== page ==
I watched "The Searchers" for the first time over the weekend, and I'll agree that it's very good. I am constantly impressed by the range of storytelling that is possible within the western genre. There are no heroes in this movie and no shallow "cowboys vs indians". This, it seemed to me, is a movie about obsession and revenge and the harsh life of the American frontier. John Wayne gives one of his best performances out of all of his movies that I've seen, and I enjoyed seeing Jeffrey Hunter as the second lead. The western scenery is amazing, though it's clearly Monument Valley, not Texas! Wayne's character clearly hates the Comanche, and at one point is willing to kill his kidnapped niece rather than let her continue to live as an Indian. It's interesting that he doesn't join the rest of the family in the final shot of the film, and instead walks off as the door closes. One wonders how the character could ever return to a normal life after five years of nothing but traveling the west, searching for Debbie. It might take me a few more viewings to fully appreciate everything in this movie as well. Very, very good film.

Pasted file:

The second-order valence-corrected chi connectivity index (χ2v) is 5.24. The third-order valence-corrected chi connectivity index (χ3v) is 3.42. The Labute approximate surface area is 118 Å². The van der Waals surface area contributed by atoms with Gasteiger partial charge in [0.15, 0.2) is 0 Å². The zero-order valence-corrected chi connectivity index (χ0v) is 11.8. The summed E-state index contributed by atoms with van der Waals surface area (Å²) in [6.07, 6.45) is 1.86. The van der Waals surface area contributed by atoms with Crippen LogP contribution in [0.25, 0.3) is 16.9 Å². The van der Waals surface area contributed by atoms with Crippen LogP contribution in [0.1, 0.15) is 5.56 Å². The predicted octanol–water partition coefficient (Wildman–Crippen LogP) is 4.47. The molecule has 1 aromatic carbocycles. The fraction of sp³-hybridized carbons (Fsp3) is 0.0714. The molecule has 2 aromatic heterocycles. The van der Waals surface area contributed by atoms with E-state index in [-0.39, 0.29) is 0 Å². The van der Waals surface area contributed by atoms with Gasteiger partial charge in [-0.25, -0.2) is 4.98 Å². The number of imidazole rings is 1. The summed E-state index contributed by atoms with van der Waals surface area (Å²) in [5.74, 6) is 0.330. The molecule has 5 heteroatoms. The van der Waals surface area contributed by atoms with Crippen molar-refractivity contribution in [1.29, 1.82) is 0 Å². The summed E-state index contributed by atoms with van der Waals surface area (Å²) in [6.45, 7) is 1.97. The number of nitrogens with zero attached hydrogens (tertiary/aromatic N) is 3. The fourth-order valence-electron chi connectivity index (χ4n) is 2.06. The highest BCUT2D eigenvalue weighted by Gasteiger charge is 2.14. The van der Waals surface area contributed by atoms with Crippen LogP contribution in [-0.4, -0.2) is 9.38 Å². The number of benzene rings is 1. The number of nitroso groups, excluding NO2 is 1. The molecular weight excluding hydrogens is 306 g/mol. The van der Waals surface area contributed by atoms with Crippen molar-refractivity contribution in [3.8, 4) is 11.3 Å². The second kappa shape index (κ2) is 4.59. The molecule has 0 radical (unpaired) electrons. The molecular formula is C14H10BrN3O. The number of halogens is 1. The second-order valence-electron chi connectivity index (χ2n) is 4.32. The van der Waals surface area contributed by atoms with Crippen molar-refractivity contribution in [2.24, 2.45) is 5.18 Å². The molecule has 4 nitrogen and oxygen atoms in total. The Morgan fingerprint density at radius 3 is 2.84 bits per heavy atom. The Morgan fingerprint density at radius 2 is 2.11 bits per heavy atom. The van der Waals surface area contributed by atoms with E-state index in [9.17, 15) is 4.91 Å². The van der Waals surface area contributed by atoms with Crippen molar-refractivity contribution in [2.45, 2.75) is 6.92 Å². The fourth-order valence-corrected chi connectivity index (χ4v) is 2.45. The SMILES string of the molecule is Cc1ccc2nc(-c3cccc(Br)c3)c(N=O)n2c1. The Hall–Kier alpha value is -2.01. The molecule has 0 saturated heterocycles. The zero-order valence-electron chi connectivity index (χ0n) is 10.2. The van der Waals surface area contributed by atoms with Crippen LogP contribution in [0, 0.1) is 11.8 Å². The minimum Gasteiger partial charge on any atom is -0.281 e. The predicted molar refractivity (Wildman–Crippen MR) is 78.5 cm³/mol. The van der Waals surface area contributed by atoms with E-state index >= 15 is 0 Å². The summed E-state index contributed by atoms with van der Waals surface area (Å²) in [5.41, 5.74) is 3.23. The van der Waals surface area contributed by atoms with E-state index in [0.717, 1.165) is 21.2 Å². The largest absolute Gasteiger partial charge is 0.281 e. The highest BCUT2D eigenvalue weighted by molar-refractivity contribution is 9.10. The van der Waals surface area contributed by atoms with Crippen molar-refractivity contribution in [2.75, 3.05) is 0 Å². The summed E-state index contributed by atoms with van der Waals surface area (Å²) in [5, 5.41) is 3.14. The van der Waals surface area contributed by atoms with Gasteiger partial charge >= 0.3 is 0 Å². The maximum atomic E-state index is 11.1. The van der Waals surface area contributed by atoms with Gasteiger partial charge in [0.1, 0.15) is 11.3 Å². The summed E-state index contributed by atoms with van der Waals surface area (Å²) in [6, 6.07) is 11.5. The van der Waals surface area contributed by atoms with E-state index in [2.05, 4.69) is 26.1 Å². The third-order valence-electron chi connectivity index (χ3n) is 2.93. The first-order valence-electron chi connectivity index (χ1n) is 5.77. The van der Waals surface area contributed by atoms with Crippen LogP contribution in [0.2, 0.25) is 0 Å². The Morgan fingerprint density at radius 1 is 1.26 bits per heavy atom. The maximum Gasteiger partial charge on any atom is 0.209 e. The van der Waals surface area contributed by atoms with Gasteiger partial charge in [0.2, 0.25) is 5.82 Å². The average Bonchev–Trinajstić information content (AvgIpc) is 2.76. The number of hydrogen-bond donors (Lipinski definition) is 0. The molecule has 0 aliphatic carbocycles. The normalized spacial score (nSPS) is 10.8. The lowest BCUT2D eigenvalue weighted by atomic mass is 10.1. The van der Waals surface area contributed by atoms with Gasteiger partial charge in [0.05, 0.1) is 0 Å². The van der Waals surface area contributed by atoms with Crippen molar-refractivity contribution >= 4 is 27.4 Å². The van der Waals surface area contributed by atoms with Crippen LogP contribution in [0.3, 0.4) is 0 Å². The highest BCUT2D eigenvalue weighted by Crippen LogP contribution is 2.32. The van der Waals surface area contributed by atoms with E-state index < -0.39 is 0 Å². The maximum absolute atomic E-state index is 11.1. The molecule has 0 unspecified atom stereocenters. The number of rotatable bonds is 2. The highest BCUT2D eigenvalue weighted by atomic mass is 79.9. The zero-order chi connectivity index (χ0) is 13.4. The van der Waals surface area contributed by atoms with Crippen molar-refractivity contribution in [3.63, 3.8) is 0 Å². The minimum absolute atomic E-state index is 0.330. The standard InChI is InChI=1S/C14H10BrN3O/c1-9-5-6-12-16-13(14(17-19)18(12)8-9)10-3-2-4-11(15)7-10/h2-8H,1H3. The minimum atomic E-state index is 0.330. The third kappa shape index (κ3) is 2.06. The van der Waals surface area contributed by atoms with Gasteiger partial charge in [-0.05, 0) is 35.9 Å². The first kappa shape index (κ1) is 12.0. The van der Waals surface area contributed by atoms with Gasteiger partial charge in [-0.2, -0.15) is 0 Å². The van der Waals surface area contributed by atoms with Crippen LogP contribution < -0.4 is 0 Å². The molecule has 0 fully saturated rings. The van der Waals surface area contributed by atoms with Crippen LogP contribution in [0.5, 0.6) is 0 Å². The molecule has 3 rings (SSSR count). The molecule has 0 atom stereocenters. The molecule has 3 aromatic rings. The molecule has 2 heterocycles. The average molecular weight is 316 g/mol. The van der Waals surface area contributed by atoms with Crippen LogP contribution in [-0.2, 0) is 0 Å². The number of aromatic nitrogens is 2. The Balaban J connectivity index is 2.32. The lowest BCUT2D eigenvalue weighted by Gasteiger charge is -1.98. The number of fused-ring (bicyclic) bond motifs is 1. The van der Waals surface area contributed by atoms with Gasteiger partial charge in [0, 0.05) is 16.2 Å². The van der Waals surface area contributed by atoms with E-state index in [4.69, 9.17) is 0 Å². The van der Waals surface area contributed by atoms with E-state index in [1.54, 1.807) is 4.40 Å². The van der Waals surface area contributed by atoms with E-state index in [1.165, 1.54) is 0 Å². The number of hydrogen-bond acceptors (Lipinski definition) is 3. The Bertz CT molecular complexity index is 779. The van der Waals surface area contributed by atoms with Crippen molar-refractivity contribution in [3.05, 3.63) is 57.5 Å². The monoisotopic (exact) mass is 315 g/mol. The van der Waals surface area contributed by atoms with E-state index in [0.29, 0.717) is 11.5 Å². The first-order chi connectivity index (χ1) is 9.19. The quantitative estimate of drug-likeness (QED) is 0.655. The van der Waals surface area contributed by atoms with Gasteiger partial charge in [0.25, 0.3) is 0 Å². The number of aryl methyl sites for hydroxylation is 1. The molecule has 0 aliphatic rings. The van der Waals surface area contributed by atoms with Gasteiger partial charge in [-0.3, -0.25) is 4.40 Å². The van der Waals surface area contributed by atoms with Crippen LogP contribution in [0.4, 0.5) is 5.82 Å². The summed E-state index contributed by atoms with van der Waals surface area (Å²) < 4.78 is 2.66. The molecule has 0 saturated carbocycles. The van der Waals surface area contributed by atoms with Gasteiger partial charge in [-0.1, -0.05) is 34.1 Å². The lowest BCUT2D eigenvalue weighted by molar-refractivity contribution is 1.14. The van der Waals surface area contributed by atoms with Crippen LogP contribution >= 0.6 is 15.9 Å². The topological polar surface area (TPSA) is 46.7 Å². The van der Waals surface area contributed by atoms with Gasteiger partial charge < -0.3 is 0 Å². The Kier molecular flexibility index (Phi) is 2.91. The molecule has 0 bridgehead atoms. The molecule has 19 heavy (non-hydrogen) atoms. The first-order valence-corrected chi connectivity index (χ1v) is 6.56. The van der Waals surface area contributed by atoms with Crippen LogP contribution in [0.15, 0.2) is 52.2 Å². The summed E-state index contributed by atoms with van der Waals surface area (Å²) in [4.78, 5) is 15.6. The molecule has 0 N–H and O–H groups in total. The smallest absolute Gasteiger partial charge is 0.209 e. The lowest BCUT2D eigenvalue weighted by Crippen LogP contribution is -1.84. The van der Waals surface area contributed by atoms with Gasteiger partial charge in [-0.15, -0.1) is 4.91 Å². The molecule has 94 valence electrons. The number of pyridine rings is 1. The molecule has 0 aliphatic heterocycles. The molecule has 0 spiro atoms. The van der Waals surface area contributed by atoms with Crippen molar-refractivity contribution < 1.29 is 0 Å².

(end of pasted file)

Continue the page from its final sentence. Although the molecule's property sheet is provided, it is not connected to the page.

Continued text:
the first few of them are a lot of shooting with not much other content. later it begins to make sense. they are fun to watch but don't expect much of a plot development. it's a lot like the first three movies - typical star wars.
The story of the mob's corruption of the Teamsters Union, told by a loyal and ruthless soldier, played by Robert de Niro. Al Pacino plays Jimmy Hoffa.
Its a Martin Scorese film, which means narration and a lot of people shot in the head. DeNiro's character, Frank, follows orders without question, and balks at nothing, the road to success in the world he's joined. As his life is drawing to a close, he is troubled for the first time about the cost to his family and his soul. Clumsily he tries to reach out to a estranged daughter. "I was tryin' to protect you. There's a lot of bad men." She answers coolly, "Which bad men?" Frank is silent. He is, of course, a bad man.